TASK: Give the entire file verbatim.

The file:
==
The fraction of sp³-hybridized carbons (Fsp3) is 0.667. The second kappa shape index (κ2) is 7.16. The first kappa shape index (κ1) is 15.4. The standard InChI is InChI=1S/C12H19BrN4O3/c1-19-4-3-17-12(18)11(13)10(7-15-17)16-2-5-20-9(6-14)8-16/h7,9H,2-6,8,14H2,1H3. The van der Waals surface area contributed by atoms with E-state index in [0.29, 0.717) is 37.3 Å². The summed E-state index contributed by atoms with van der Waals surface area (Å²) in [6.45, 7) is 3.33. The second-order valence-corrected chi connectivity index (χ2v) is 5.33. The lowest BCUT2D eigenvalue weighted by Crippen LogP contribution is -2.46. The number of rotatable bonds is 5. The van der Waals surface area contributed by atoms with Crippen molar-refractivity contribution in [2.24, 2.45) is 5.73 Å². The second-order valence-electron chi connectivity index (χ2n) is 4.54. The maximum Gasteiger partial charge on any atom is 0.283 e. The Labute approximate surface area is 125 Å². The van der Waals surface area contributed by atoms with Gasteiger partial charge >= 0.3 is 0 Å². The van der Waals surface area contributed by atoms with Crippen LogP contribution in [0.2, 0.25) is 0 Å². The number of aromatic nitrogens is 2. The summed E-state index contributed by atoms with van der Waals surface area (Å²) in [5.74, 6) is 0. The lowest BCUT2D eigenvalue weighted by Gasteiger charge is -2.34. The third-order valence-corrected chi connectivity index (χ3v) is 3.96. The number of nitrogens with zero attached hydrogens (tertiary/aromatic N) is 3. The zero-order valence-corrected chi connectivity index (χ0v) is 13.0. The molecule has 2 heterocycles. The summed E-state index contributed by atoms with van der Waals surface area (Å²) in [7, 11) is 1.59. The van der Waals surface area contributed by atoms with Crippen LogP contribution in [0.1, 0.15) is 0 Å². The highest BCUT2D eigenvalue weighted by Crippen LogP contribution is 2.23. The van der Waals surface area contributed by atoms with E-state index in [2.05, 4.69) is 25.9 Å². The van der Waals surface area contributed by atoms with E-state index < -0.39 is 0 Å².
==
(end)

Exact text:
The fraction of sp³-hybridized carbons (Fsp3) is 0.667. The second kappa shape index (κ2) is 7.16. The first kappa shape index (κ1) is 15.4. The standard InChI is InChI=1S/C12H19BrN4O3/c1-19-4-3-17-12(18)11(13)10(7-15-17)16-2-5-20-9(6-14)8-16/h7,9H,2-6,8,14H2,1H3. The van der Waals surface area contributed by atoms with E-state index in [0.29, 0.717) is 37.3 Å². The summed E-state index contributed by atoms with van der Waals surface area (Å²) in [6.45, 7) is 3.33. The second-order valence-corrected chi connectivity index (χ2v) is 5.33. The lowest BCUT2D eigenvalue weighted by Crippen LogP contribution is -2.46. The number of rotatable bonds is 5. The van der Waals surface area contributed by atoms with Crippen molar-refractivity contribution in [2.24, 2.45) is 5.73 Å². The second-order valence-electron chi connectivity index (χ2n) is 4.54. The maximum Gasteiger partial charge on any atom is 0.283 e. The Labute approximate surface area is 125 Å². The van der Waals surface area contributed by atoms with Gasteiger partial charge >= 0.3 is 0 Å². The van der Waals surface area contributed by atoms with Crippen LogP contribution in [0.2, 0.25) is 0 Å². The number of aromatic nitrogens is 2. The summed E-state index contributed by atoms with van der Waals surface area (Å²) in [5.74, 6) is 0. The lowest BCUT2D eigenvalue weighted by Gasteiger charge is -2.34. The third-order valence-corrected chi connectivity index (χ3v) is 3.96. The number of nitrogens with zero attached hydrogens (tertiary/aromatic N) is 3. The zero-order valence-corrected chi connectivity index (χ0v) is 13.0. The molecule has 2 heterocycles. The summed E-state index contributed by atoms with van der Waals surface area (Å²) in [7, 11) is 1.59. The van der Waals surface area contributed by atoms with Crippen LogP contribution in [0.1, 0.15) is 0 Å². The highest BCUT2D eigenvalue weighted by Crippen LogP contribution is 2.23. The van der Waals surface area contributed by atoms with E-state index in [2.05, 4.69) is 25.9 Å². The van der Waals surface area contributed by atoms with E-state index < -0.39 is 0 Å².